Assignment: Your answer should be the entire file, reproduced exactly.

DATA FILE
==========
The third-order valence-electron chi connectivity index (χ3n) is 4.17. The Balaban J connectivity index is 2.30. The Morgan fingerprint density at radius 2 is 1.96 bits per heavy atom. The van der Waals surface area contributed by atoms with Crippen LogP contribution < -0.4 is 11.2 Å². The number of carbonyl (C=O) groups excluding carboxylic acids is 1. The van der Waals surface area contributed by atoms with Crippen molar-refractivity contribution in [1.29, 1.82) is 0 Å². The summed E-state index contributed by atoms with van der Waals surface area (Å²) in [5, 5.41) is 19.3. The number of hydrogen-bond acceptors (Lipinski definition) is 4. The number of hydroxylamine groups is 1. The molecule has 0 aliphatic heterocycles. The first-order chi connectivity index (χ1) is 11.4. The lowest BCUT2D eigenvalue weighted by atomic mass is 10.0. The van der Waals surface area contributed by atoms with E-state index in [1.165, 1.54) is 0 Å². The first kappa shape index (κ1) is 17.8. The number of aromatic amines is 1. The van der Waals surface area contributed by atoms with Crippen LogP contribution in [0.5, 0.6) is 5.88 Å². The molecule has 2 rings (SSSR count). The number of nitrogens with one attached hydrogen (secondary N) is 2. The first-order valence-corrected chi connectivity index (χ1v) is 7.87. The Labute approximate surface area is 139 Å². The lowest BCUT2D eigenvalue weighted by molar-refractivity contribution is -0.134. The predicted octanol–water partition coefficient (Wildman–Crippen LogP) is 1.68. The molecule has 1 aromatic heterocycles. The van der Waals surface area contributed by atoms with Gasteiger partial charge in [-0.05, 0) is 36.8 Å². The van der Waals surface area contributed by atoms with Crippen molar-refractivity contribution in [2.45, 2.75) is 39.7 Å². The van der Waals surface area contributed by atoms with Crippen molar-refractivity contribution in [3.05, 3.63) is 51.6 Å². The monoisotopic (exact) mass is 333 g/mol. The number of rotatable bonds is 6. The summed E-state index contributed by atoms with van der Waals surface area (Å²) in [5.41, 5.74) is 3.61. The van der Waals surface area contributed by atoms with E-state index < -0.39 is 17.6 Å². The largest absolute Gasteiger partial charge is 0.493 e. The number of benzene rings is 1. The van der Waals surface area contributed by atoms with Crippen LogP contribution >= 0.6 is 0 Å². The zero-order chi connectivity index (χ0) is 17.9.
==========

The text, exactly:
The third-order valence-electron chi connectivity index (χ3n) is 4.17. The Balaban J connectivity index is 2.30. The Morgan fingerprint density at radius 2 is 1.96 bits per heavy atom. The van der Waals surface area contributed by atoms with Crippen LogP contribution < -0.4 is 11.2 Å². The number of carbonyl (C=O) groups excluding carboxylic acids is 1. The van der Waals surface area contributed by atoms with Crippen molar-refractivity contribution in [1.29, 1.82) is 0 Å². The summed E-state index contributed by atoms with van der Waals surface area (Å²) in [5, 5.41) is 19.3. The number of hydrogen-bond acceptors (Lipinski definition) is 4. The number of hydroxylamine groups is 1. The molecule has 0 aliphatic heterocycles. The first-order chi connectivity index (χ1) is 11.4. The lowest BCUT2D eigenvalue weighted by atomic mass is 10.0. The van der Waals surface area contributed by atoms with E-state index in [1.165, 1.54) is 0 Å². The first kappa shape index (κ1) is 17.8. The number of aromatic amines is 1. The van der Waals surface area contributed by atoms with Crippen LogP contribution in [0.5, 0.6) is 5.88 Å². The molecule has 2 rings (SSSR count). The number of nitrogens with one attached hydrogen (secondary N) is 2. The first-order valence-corrected chi connectivity index (χ1v) is 7.87. The Labute approximate surface area is 139 Å². The lowest BCUT2D eigenvalue weighted by molar-refractivity contribution is -0.134. The predicted octanol–water partition coefficient (Wildman–Crippen LogP) is 1.68. The molecule has 1 aromatic heterocycles. The van der Waals surface area contributed by atoms with Gasteiger partial charge in [-0.05, 0) is 36.8 Å². The van der Waals surface area contributed by atoms with Crippen molar-refractivity contribution in [2.45, 2.75) is 39.7 Å². The van der Waals surface area contributed by atoms with Crippen molar-refractivity contribution in [3.05, 3.63) is 51.6 Å². The monoisotopic (exact) mass is 333 g/mol. The number of rotatable bonds is 6. The summed E-state index contributed by atoms with van der Waals surface area (Å²) in [5.41, 5.74) is 3.61. The van der Waals surface area contributed by atoms with E-state index < -0.39 is 17.6 Å². The largest absolute Gasteiger partial charge is 0.493 e. The number of benzene rings is 1. The van der Waals surface area contributed by atoms with Crippen LogP contribution >= 0.6 is 0 Å². The zero-order chi connectivity index (χ0) is 17.9.